As to the exhaust cam, being made for a 450, which has different head geometry, the timing marks on the cam can't be used in the conventional way.  This cam has top be timed relative to a properly timed intake cam.  The intake is correctly timed, and then the exhaust cam is set so that there are 14 pins between the two 12:00 o'clock timing marks, just as you have it now.  That is only true if it's a 450 cam.  Cams built for the 426 with AD will have correct for the 426 marks on them, and be timed in the normal manner.

Thank you so much, that explains it very clearly now. Time to order a timing chain and the valve shims. I'm hoping that since my chain is stretched and threw my timing off a bit, that was causing the hard starting condition.


One last question: Will I be able to get a accurate valve clearance reading with the stretched timing chain on there now? I'm thinking maybe it would be best to get the new chain on and get it all timed right and back together, then do a valve lashing, take measurements and adjust shims accodingly?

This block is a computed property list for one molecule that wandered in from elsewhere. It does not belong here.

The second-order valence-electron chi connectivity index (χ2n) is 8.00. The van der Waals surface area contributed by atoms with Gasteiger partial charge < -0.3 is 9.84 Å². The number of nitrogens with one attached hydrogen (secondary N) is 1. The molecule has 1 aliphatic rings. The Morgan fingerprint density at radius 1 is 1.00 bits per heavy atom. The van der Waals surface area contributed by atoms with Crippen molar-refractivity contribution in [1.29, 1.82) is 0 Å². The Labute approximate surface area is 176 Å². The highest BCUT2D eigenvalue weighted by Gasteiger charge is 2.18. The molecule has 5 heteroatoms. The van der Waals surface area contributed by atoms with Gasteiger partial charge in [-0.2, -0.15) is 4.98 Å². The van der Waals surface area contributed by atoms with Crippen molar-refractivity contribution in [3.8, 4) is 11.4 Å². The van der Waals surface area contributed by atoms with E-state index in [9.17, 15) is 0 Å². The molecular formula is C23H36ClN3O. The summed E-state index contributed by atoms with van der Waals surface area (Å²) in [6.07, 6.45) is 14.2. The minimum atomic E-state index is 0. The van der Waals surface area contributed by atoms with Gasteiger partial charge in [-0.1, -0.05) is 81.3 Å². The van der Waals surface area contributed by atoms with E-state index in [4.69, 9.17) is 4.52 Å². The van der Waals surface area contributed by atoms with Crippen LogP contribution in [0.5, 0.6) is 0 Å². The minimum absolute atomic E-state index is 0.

As it is now I suppose I could move my intake cam so that it is matched up to the cylinder head and record those measurements... but then my exhaust cam would be advanced ever so slightly because of the stretched chain right?

Timing has no effect on clearance between the cam and lifters at all.

Out of curiosity, wouldn't the valve clearance become less and less (tighter) over time? Because mine are actually so loose they are actually out of spec if my feeler gauge(s) are to be believed.

What would cause them to be so loose?

Edited by fdme

Normally, they do get looser, however, certain out of the ordinary conditions can cause the opposite effect.  Breakage or mushrooming at the top of the valve stem, wear in the cam bores, valves bent, or excess carbon on the stem can cause looser readings.  Then, too, so can being put together wrong by the last guy to adjust them.

Then, too, so can being put together wrong by the last guy to adjust them.